If you’re bored with dumbbells, been there done that with medicine balls — and resistance bands are a huge yawn, consider going the way of Halle Berry and working out with a Bulgarian bag.
Although this fitness tool gained attention when the actress posted a photo of her using one in March, the Bulgarian bag was created with wrestlers in mind. Even if you have zero intention of wrestling, don’t panic, anyone can benefit from training with a bag.
WHAT IS A BULGARIAN BAG?
A Bulgarian bag is a weighted exercise training tool that’s somewhat like a sandbag or medicine ball, explains ACE-certified personal trainer Chris Gagliardi, resource center manager for the American Council on Exercise. The shape is what makes it unique: It’s like a U or cresent with several handles plus two straps. It can be made of leather, vinyl or canvas and comes in weights from 6–84 pounds.
WHAT ARE THE BENEFITS OF TRAINING WITH A BULGARIAN BAG?
According to small studies, training with a Bulgarian bag may help increase muscular endurance and explosive strength, strengthen core muscles and improve coordination and mobility and develop sport-specific strength and power.
“You get a lot of bang for your buck,” says Ryan Swift, personal trainer and health coach at Studiomix in San Francisco. Because on top of all of this, using the bag improves grip strength, (which helps whether you are a rock climber or simply carry heavy bags of groceries), can provide an intense cardio workout, trains your body in all three planes of motion and works your proprioception so you move better all day long. Plus, it’s fun to use.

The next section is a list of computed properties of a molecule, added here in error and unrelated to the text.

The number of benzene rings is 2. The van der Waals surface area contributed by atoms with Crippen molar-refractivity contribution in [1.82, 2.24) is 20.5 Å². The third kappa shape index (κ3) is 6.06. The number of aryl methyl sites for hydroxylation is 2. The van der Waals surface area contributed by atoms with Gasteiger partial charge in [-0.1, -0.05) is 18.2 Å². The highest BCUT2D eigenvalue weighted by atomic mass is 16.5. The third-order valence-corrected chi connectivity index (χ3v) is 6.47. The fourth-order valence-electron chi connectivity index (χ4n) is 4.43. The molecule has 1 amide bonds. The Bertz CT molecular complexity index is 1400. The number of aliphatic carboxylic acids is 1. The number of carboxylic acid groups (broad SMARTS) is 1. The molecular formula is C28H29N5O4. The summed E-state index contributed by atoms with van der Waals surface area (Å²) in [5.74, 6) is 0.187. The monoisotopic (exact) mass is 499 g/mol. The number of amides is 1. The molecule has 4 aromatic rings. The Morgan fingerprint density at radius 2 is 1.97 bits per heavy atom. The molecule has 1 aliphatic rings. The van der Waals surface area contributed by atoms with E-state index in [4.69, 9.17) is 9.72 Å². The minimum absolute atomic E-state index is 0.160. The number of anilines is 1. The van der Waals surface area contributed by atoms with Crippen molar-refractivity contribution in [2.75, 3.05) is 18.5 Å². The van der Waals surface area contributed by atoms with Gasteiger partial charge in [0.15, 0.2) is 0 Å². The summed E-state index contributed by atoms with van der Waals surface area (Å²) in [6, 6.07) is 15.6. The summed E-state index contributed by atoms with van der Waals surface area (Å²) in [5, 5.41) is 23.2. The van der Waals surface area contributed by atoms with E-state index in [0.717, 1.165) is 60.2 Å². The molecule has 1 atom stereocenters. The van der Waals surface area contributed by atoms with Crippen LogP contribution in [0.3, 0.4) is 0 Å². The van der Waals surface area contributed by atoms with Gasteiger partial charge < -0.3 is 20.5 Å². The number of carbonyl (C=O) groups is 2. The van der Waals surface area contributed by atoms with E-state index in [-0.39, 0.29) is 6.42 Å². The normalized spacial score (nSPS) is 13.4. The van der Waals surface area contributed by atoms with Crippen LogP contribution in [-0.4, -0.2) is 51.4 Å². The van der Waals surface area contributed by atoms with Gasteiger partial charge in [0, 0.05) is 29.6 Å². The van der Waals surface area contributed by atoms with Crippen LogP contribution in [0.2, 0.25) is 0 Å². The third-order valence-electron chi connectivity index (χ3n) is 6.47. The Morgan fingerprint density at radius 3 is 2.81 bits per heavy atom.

HOW DO YOU USE A BULGARIAN BAG?
As with any new piece of equipment, start off slow, because there’s a learning curve with the Bulgarian bag. Since you can grip it in so many different ways, you can use it for both single-joint exercises like biceps curls and shoulder presses as well as multi-joint movements like deadlifts and squats (drape the bag over your shoulders for squats).
There are also unique exercises you can do with a Bulgarian bag. Swift recommends taking a class to familiarize yourself with the bag and learn how best to train with it. Once you are comfortable, you can do entire workouts with just the Bulgarian bag, flowing from one exercise to the next (which gives you a 2-in-1 cardio and strength workout).
SHOULD YOU BUY A BULGARIAN BAG?
Although Bulgarian bags allow you to train your entire body with one piece of equipment, they’re not cheap, starting at more than $100. So it’s probably better to take some classes first. Then, if you really love the bag, maybe buy one for your home gym.
HOW OFTEN SHOULD I TRAIN WITH A BULGARIAN BAG?
Swift uses a Bulgarian bag 2–3 times a week as a supplement to his other workouts. You could train with it more often, but be sure you give your body time to recover since Bulgarian bag workouts are typically total-body workouts. “Because of momentum, it makes your body move, so the entire time you use it, you have to resist the urge to let it move your body. You resist that from your ankles, up to your core, up to your shoulders, training your entire body at one time,” Gagliardi says.
Listen to your body, be sure you’re training all of your muscles over the course of the week and have fun. “The Bulgarian bag is another fitness tool; it’s not the be-all end-all,” Swift says. “And since you’re not just doing boring dumbbell curls or squats, it’s a fun way to get a really good sweat on.”